Henry Davenport was a character actor with a kind face and the most endearing grandfatherly quality, which I love. There is just something so wholesome and good about him.
Much to my surprise and delight, when I began to learn more about him, I discovered that he is the father of actor Arthur Rankin, and grandfather of Arthur Rankin, Jr. (who along with partner Jules Bass is responsible for the equally wholesome family entertainment 60s-70s stop-motion animation gems, Santa Claus Is Coming to Town and Frosty the Snowman, which I also happen to love).
Harry had a total of six children, and his daughters, Dorothy Davenport, Fannie "Ann" Davenport and Kate Davenport all became actresses. Some of his great-great-grandchildren are actors today, so the family's illustrious show business legacy continues. All can trace their roots to renowned 18th century Irish stage actor, Jack Johnson. Talk about a rich history and generations of talent! Harry Davenport is also connected to another famous acting clan—he and Lionel Barrymore were brothers-in-law.
Still working steadily at the time of his death in 1949, Harry had a fatal heart attack in Los Angeles at the age of 83. He is undoubtedly remembered for his significant contributions to film, but also as being a champion of the rights of actors and other stage craft professionals. Harry was responsible for the spearheading of the organization that later became the Actors Equity Association. Through the efforts of Harry and co-founder Eddie Foy, Sr., they put an end to the atrocious working conditions that were the plight of the American actor at the time.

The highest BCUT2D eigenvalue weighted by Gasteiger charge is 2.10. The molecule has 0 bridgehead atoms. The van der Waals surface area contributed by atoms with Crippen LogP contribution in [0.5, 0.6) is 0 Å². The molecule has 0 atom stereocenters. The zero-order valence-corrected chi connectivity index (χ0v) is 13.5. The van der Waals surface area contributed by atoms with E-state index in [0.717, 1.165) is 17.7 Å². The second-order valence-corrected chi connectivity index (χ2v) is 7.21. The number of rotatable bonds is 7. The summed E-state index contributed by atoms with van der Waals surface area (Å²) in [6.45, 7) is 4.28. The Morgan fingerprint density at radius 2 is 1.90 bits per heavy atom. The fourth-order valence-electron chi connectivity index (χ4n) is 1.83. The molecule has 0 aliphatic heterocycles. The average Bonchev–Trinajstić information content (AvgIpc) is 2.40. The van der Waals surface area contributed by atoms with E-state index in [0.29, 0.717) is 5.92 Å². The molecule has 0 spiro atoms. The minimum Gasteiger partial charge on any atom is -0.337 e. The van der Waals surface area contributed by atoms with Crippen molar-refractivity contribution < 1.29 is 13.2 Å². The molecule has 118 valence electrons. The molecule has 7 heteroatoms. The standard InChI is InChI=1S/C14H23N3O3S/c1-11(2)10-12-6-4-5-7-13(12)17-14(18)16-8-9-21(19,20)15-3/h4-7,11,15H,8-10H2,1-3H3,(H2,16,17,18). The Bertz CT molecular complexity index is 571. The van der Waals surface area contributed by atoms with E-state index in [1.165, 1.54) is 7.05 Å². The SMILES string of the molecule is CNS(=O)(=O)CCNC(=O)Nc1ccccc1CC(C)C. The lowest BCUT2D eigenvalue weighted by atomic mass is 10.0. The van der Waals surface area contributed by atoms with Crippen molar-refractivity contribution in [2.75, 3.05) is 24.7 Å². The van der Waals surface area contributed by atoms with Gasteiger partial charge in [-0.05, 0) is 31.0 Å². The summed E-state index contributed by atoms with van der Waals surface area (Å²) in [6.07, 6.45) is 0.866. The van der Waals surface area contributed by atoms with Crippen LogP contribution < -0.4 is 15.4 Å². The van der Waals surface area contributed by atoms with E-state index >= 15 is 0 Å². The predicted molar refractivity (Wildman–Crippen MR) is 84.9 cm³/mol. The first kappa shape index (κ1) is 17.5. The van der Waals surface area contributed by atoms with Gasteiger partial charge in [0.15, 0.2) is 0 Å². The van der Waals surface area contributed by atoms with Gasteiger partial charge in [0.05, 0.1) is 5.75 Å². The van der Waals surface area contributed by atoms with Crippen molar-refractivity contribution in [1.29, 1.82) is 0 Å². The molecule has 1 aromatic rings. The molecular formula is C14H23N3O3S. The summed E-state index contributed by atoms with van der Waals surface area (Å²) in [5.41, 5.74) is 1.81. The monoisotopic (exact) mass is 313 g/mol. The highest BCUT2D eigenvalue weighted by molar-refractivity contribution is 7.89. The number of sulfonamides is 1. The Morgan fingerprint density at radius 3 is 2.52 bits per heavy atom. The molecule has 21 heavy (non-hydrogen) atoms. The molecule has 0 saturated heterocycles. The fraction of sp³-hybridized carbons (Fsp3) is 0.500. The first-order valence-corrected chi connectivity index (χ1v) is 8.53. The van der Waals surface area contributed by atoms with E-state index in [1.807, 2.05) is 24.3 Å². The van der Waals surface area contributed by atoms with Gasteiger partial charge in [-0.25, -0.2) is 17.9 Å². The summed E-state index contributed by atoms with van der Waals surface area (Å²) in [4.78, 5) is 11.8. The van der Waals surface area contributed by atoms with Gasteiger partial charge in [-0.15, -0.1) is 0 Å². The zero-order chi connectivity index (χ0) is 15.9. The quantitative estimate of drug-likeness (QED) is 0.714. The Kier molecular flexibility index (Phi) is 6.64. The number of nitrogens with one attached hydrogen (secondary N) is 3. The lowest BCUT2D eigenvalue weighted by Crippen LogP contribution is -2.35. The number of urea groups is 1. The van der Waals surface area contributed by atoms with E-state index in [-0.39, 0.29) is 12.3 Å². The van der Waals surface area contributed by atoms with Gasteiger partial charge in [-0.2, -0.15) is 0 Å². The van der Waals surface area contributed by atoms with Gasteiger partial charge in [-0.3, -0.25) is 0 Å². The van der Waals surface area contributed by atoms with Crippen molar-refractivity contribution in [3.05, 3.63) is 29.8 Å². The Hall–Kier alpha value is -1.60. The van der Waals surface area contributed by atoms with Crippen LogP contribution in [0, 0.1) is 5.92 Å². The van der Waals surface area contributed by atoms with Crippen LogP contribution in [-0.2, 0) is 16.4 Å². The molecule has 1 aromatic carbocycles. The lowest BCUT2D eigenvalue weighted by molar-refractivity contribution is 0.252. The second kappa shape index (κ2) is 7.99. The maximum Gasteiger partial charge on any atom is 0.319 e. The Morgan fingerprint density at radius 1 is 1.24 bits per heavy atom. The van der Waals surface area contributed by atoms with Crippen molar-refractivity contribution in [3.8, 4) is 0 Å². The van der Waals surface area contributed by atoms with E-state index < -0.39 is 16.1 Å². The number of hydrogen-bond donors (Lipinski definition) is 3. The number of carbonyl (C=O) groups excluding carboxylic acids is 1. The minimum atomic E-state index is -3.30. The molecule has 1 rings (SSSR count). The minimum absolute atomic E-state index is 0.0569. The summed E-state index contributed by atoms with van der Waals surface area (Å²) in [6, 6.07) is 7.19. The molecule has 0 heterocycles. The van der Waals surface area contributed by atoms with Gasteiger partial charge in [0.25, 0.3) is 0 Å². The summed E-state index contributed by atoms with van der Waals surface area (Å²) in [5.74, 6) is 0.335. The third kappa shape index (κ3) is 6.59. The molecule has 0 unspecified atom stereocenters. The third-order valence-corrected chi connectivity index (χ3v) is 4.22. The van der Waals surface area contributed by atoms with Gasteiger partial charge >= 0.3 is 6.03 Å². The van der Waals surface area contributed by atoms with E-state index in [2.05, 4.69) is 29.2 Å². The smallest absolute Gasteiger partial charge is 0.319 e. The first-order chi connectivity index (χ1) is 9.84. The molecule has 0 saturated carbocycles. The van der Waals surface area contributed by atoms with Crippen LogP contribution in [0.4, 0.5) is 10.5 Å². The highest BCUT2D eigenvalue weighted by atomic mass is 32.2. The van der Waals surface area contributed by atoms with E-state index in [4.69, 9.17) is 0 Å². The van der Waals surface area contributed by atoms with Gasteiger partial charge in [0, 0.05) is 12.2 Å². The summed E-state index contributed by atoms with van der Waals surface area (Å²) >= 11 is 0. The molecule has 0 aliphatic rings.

Haven't you seen The Enchanted Forest (1945)? In this Cinecolor low-budget whimsical fantasy by PRC Studio, Harry Davenport plays Old John, a hermit who lives in the trunk of a hollowed out redwood tree, away from society and in harmony with nature. He is able to communicate with all the animal creatures and can hear the "voice" of the enchanted forest itself. There is a train wreck and Old John rescues a surviving baby boy from the river and raises him as his own, in the forest. The boy's mother, played by Brenda Joyce, pines for her son and begins to visit the forest to be near where she lost him. Meanwhile, the forest and all its inhabitants are threatened by loggers. The plots converge at the end in a good old-fashioned happy ending for all when Old John reunites the boy with his mother, and the forest is spared. Edmund Lowe also stars in this warm and charming family tale woven with moral values and environmentalism. I have to thank my mother for turning me on to this film; she had seen it as a child and thought it was great. I have to agree.
Watch this and then see these other four fantastic films.
Meet Me in St. Louis (1944) Harry plays Grandpa in this wonderful musical (about my hometown!) starring Judy Garland.
Little Women (1949) This classic film version of Louisa May Alcott's autobiography about growing up with her three sisters during the Civil War stars June Allyson, Margaret O'Brien, Elizabeth Taylor and Janet Leigh. Harry Davenport gives a fine performance as Dr. Barnes.
Gone With the Wind (1939) Ten years earlier, Harry also played the role of a doctor (Dr. Meade) in this Victor Fleming masterpiece that won eight Academy Awards.
The Hunchback of Notre Dame (1939) Wise old King Louis XI is portrayed by Harry Davenport in this adaptation of the classic novel.
*Contributed by: "Deanna S." Date: Tues, Jan 24 2007 / 19:37:13 PST